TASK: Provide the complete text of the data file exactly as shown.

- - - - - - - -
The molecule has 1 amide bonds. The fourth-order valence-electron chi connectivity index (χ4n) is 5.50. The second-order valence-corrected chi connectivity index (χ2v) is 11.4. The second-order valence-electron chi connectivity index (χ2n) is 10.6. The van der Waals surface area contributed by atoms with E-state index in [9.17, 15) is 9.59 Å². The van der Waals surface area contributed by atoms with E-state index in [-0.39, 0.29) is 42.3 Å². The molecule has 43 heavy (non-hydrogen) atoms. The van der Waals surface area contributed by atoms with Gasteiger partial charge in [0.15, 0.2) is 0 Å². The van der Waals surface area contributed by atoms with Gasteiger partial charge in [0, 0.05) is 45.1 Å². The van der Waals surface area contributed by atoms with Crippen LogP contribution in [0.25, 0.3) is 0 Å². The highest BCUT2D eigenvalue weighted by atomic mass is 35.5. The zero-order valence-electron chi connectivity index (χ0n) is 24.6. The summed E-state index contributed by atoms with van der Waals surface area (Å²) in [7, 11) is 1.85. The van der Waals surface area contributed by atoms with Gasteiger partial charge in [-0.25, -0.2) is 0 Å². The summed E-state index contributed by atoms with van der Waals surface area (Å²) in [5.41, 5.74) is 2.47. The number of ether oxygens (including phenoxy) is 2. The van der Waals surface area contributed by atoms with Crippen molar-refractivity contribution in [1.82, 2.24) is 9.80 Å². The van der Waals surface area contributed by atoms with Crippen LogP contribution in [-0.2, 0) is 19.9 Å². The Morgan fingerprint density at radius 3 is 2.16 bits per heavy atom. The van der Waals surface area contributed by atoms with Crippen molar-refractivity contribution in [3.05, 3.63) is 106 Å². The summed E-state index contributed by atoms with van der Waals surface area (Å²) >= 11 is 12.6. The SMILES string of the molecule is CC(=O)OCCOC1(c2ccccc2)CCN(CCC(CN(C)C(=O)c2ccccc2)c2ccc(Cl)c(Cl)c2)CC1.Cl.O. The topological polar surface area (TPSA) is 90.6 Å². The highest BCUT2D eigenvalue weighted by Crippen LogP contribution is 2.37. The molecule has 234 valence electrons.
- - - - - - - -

The molecule has 1 amide bonds. The fourth-order valence-electron chi connectivity index (χ4n) is 5.50. The second-order valence-corrected chi connectivity index (χ2v) is 11.4. The second-order valence-electron chi connectivity index (χ2n) is 10.6. The van der Waals surface area contributed by atoms with E-state index in [9.17, 15) is 9.59 Å². The van der Waals surface area contributed by atoms with E-state index in [-0.39, 0.29) is 42.3 Å². The molecule has 43 heavy (non-hydrogen) atoms. The van der Waals surface area contributed by atoms with Gasteiger partial charge in [0.15, 0.2) is 0 Å². The van der Waals surface area contributed by atoms with Gasteiger partial charge in [0, 0.05) is 45.1 Å². The van der Waals surface area contributed by atoms with Crippen LogP contribution in [0.25, 0.3) is 0 Å². The highest BCUT2D eigenvalue weighted by atomic mass is 35.5. The zero-order valence-electron chi connectivity index (χ0n) is 24.6. The summed E-state index contributed by atoms with van der Waals surface area (Å²) in [7, 11) is 1.85. The van der Waals surface area contributed by atoms with Gasteiger partial charge in [-0.25, -0.2) is 0 Å². The summed E-state index contributed by atoms with van der Waals surface area (Å²) in [5.41, 5.74) is 2.47. The number of ether oxygens (including phenoxy) is 2. The van der Waals surface area contributed by atoms with Crippen molar-refractivity contribution in [1.82, 2.24) is 9.80 Å². The van der Waals surface area contributed by atoms with Crippen LogP contribution in [-0.2, 0) is 19.9 Å². The Morgan fingerprint density at radius 3 is 2.16 bits per heavy atom. The van der Waals surface area contributed by atoms with Crippen molar-refractivity contribution in [3.05, 3.63) is 106 Å². The summed E-state index contributed by atoms with van der Waals surface area (Å²) >= 11 is 12.6. The SMILES string of the molecule is CC(=O)OCCOC1(c2ccccc2)CCN(CCC(CN(C)C(=O)c2ccccc2)c2ccc(Cl)c(Cl)c2)CC1.Cl.O. The topological polar surface area (TPSA) is 90.6 Å². The highest BCUT2D eigenvalue weighted by Crippen LogP contribution is 2.37. The molecule has 234 valence electrons.